Movie Review

Spy Kids 2: The Island of Lost Dreams (2002)

MPAA Rating: PG
Alexa Vega, Daryl Sabara, ... | KIDS IN SPACE Sabara and Vega engage in a wild chute-out
Image credit: Spy Kids2: The Island of Lost Dreams: Rico Torres
KIDS IN SPACE Sabara and Vega engage in a wild chute-out

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EW says…

Min. Age 7-9 Yrs Old



Spy Kids 2: The Island of Lost Dreams

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Details Release Date: Aug 07, 2002; Rated: PG; Length: 100 Minutes; Genres: Action/Adventure, Kids and Family; With: Antonio Banderas, Carla Gugino, Daryl Sabara and Alexa Vega; Distributor: Dimension Films

Having proved in last year's delightful live-action adventure ''Spy Kids'' that they have the underage mojo necessary to join the top secret family business, Carmen Cortez (Alexa Vega) and her younger brother, Juni (Daryl Sabara), are officially on the job in Spy Kids 2: The Island of Lost Dreams. Their mission is to save the world, or something like that, and their destination is an appropriately mysterious island, the sanctum of a mad but rather sweet scientist (Steve Buscemi, mad and sweet) and his menagerie of mutant animals.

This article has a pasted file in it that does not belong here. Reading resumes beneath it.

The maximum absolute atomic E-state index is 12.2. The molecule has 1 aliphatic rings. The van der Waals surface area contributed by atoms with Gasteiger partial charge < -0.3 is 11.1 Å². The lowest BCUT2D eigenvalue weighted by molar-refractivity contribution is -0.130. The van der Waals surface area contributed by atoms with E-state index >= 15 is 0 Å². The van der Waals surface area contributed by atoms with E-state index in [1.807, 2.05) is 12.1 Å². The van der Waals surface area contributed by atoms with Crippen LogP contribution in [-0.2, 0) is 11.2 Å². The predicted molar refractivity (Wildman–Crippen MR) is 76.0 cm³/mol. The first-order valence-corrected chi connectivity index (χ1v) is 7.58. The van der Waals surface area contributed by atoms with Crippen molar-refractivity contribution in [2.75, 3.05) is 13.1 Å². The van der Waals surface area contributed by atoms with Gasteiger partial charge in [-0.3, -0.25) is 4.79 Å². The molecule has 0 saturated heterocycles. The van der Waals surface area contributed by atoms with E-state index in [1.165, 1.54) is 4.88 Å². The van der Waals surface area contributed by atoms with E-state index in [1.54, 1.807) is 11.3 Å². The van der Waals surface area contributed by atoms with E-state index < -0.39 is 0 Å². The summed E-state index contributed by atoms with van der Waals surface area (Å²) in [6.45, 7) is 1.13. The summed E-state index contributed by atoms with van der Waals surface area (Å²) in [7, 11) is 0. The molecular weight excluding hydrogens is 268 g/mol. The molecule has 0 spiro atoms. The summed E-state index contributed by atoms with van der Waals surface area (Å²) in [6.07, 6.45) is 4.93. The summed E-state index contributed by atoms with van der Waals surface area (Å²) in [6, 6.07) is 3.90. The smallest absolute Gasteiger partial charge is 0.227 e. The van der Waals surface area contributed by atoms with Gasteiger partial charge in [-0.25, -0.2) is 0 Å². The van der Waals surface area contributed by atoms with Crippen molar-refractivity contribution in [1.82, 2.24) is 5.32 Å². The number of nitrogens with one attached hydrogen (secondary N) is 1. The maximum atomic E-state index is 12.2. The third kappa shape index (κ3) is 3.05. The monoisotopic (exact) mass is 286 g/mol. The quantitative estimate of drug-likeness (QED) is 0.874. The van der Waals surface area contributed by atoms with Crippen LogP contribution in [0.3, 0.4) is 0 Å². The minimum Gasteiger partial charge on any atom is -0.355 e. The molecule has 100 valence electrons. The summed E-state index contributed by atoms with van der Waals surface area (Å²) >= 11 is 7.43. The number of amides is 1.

Nothing, inevitably, matches the surprise charms of the original, when the levelheaded, lively kids, their intricate techno toys, their cool relationship with their parents, and the zesty performances of Antonio Banderas and Carla Gugino as Señor Nick and Señora Nora were discoveries -- un poco James Bond, a bit of ''Mi Familia,'' and a lot of fresh imagination. This time around, the antics are a tad more frantic, and the gizmos work overtime, as if writer-director-producer-editor-cinematographer-production designer-composer/and for all we know caterer Robert Rodriguez felt the hot breath of el diablo on his neck.

On the other hand, the inventiveness is still superior and the network of fiends and family is extended. That a pair of sneaky, less trustworthy junior spies (Matt O'Leary and Emily Osment, sister of Haley Joel) compete with the Cortez sibs for world domination, or something like that, is okay. But the introduction of an older Cortez generation is inspired. Ricardo Montalban and Holland Taylor are so spicy as meddling grandparents (who just happen to be retired pro operatives) that Rodriguez might profitably take a break from the planned ''Spy Kids 3'' and spin the adult Cortez contingent off for their own more sophisticated comedy about intrigue and in-laws.

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Originally posted Jul 31, 2002 Published in issue #666 Aug 09, 2002 Order article reprints

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